The Keys to a Smooth Construction Approval Process

The Stanmar-designed Pete Hanna Center at Samford University in Birmingham, Ala. (Photo by Samford University)
The Stanmar-designed Pete Hanna Center at Samford University in Birmingham, Ala. (Photo by Samford University)

A gymnasium is a big building. If you're constructing a gym in or next to a residential area, you need to make sure it fits into the fabric of the neighborhood.

Your architect understands this. The various local entities that will OK the permits on your building do, too. But unlike your architect, the planning commission — or the historic commission, or the board of supervisors, or the conservation district — doesn’t have your best interests in mind. Although your architect was careful to design your gymnasium to mesh with the surrounding context, the commission isn't satisfied. They'll be happy to give the permit if you'll just make these two changes intended to "soften up" your original plan.

Oh, and did we mention? It'll cost $120,000.

This illustrates why most architects — not to mention their clients — hate and fear the approval process. A lot of work has already been completed by the time the various agencies and regulatory boards enter the discussion. You've gotten from A to K on your planning checklist without their help, and now they want you to go back to E, and the changes are bound to incur added costs.

The number of entities whose approval you’ll need will vary, but you’ll always have to satisfy the town or city (or county). We ask clients right at the start about their relationships in the community. Often, they admit they haven’t given this a lot of thought. “It’s all right,” they might say. Later, we find out there were all these issues stewing and brewing below the surface, and now they have to be dealt with. In one recent situation, a college in the middle of a renovation ran afoul of the town’s longtime electrical inspector, who accused them — he remembered inspecting the electricals 30 years before — of doing past work without pulling the proper permits. When it came time to get power to the building, the inspector tied them up with code violations that required million-dollar fixes. This was either due diligence on the inspector’s part, or payback. Either way, the college called in their attorneys, who negotiated a settlement that, while costly, at least allowed the project to move forward.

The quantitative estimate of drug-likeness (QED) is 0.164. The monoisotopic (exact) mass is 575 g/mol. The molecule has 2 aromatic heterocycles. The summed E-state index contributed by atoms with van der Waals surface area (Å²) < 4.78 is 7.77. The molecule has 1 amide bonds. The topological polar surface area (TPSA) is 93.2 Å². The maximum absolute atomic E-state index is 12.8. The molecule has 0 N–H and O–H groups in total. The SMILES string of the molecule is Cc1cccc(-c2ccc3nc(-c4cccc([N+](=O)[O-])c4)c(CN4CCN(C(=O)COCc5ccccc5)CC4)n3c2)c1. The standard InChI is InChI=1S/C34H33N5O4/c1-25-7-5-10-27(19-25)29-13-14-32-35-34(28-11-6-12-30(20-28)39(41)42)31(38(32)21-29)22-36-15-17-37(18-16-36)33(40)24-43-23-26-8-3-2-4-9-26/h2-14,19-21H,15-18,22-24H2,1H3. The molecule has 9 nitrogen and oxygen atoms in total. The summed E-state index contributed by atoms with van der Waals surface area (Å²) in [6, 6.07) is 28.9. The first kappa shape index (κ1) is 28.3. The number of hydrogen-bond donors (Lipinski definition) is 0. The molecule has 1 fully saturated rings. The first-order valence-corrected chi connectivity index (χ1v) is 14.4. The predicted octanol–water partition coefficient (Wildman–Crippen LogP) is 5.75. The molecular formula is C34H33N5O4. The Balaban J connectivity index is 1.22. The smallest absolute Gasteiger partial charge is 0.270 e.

While you, the owner, can’t anticipate every circumstance that might lead to problems, you can take active steps to improve relations with approval entities. First, you can get to know them better — not just an entity’s record and reputation, but the actual individuals on each board. Architects don’t necessarily know the particular local board members or the kind of local politics and business relationships that can complicate building projects — and if called upon to attend meetings, don’t necessarily know which parts of the presentation are eggshells to avoid walking on.

Second, you can do outreach wherever possible. That means asking for meetings and making sure everybody who might have a say in the matter understands the benefits of the new building. By not waiting to react to criticism, you can help spread the positives — and the facts — about your facility. What is the real visual impact? Is the facility screened from the road, or will it be a blight, as some neighbors are claiming? This can also mean trying to drive the local newspaper’s narrative about the project, or hosting open houses where you hope to educate and inform town officials and defang NIMBYs.

And third, you can try to learn right from the start what objections might surface later about potential road congestion, stormwater capacity issues or the need for parking variances, giving you more time to go about overcoming them.

It’s in your interest to become involved, because when the approval process goes wrong, it can significantly affect project timelines or cost — and it won’t be the architect paying for it. All of the above advice depends on one thing: listening early to those around you, your neighbors and your local officials. It’s very easy to rationalize your design decisions, and to believe your facility is in everyone’s best interest, but by putting yourself and your architect in a position to hear where potential opposition will come from, you will save yourself time, money and countless headaches down the road.

More from Ralph Agostinelli:

Ralph J Agostinelli, PE ( is senior project manager at Stanmar Inc., a Wayland, Mass., design-build firm specializing in athletic and recreation facilities.

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